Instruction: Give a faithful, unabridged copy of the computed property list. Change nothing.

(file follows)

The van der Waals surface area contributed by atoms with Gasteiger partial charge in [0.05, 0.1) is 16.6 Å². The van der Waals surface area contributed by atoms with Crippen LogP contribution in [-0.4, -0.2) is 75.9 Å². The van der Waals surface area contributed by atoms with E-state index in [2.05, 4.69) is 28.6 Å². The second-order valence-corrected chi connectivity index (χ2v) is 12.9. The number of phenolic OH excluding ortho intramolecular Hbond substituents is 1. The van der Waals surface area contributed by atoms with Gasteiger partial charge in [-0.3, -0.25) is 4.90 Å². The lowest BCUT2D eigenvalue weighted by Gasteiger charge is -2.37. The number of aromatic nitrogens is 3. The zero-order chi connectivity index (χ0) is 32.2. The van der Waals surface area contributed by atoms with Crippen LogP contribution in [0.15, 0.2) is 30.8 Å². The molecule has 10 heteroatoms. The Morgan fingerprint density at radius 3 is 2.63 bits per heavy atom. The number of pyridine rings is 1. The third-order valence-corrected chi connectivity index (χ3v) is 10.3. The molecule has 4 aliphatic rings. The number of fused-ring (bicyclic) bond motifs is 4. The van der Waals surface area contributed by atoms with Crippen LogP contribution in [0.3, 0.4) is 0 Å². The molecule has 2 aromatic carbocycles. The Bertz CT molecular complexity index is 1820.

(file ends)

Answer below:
The van der Waals surface area contributed by atoms with Gasteiger partial charge in [0.05, 0.1) is 16.6 Å². The van der Waals surface area contributed by atoms with Crippen LogP contribution in [-0.4, -0.2) is 75.9 Å². The van der Waals surface area contributed by atoms with E-state index in [2.05, 4.69) is 28.6 Å². The second-order valence-corrected chi connectivity index (χ2v) is 12.9. The number of phenolic OH excluding ortho intramolecular Hbond substituents is 1. The van der Waals surface area contributed by atoms with Gasteiger partial charge in [-0.3, -0.25) is 4.90 Å². The lowest BCUT2D eigenvalue weighted by Gasteiger charge is -2.37. The number of aromatic nitrogens is 3. The zero-order chi connectivity index (χ0) is 32.2. The van der Waals surface area contributed by atoms with Crippen LogP contribution in [0.15, 0.2) is 30.8 Å². The molecule has 10 heteroatoms. The Morgan fingerprint density at radius 3 is 2.63 bits per heavy atom. The number of pyridine rings is 1. The third-order valence-corrected chi connectivity index (χ3v) is 10.3. The molecule has 4 aliphatic rings. The number of fused-ring (bicyclic) bond motifs is 4. The van der Waals surface area contributed by atoms with Crippen LogP contribution in [0.3, 0.4) is 0 Å². The molecule has 2 aromatic carbocycles. The Bertz CT molecular complexity index is 1820.